How does Ruby Immersion compare to other code schools out there?

This training is designed to fill a particular niche - actually a significant gap - which is apparent from current industry and social trends:

First of all, young professionals are looking to code schools rather than university programs to fulfill their technical training needs; for better or worse, academic computer science programs are viewed as less than relevant or helpful in today's job market, while code schools are focusing on actual business needs and required job skills.

There are many code schools and programming bootcamps sprouting up around the country, and several of them are very good, good enough that we would readily recommend them as a follow on to Ruby Immersion.

However, nearly all code schools jump straight into "trendy topics" like Rails, No-SQL databases, version control/repositories, and test-driven development. They presume the basics, and at the same time, ask students for personally expensive commitments to several months - from 12 to 24 weeks - of training.

With Rails in particular (admittedly one of the hottest current job markets, with anticipated growth in demand for new coders over the next several years), the primary programming language, Ruby, is covered only "in the basics," and that's mixed in with HTML, CSS, JavaScript and more. This is a lot like asking someone to spend months preparing to write the Great American Novel, ignoring the fundamentals of English syntax, grammar and style, while learning to cook gourmet meals and to paint the house at the same time.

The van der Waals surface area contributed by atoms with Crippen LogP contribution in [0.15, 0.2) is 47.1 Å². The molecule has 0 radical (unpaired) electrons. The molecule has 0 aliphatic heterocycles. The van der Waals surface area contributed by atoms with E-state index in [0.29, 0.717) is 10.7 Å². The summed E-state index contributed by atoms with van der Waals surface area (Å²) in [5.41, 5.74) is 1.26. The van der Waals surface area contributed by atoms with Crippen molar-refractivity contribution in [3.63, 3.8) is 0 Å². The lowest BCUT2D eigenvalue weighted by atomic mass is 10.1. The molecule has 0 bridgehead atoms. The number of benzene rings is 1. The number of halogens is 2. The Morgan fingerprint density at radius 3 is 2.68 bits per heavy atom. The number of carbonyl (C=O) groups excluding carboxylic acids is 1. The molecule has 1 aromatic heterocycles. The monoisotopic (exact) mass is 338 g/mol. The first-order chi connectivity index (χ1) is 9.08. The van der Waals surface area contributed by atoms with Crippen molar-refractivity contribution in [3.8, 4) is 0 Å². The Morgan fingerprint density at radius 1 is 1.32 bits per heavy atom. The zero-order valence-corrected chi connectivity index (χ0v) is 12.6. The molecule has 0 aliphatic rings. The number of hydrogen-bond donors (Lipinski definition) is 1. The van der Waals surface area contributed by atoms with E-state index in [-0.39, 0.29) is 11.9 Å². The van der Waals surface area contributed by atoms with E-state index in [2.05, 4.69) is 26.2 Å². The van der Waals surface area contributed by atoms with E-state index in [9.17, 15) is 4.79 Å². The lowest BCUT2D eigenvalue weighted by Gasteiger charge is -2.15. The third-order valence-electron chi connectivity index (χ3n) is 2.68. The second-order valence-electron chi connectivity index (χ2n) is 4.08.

Ruby Immersion focuses on Ruby, from basic syntax through object-oriented software design, from practical scripting through metaprogramming. Students will be exposed to the full spectrum of Ruby's potential application space, encompassing much more than "just Rails."

Why is Ruby Immersion so short compared to other months-long code schools?

We can lay the foundations of the Ruby programming language, plus exposure and orientation to software development best practices, within a four week timeframe; from there, a student's decision to progress to a longer duration code school should be much easier to make.

Is Ruby Immersion a feeder or prep-work for a Rails code school?

Yes, it can be, for those who want to pursue a Rails developer career track. Many code schools routinely see a few hundred applicants applying for about 10-to-20 student slots per class, prefaced by qualifying technical tests and interviews - so it's very likely that Ruby Immersion can improve your chances of acceptance to a Rails/web-developer code school, if that's your goal. In any event, you could attend that follow-on code school with a solid foundation in the Ruby programming language; if that school "reviews the basics," you'll be that much better off.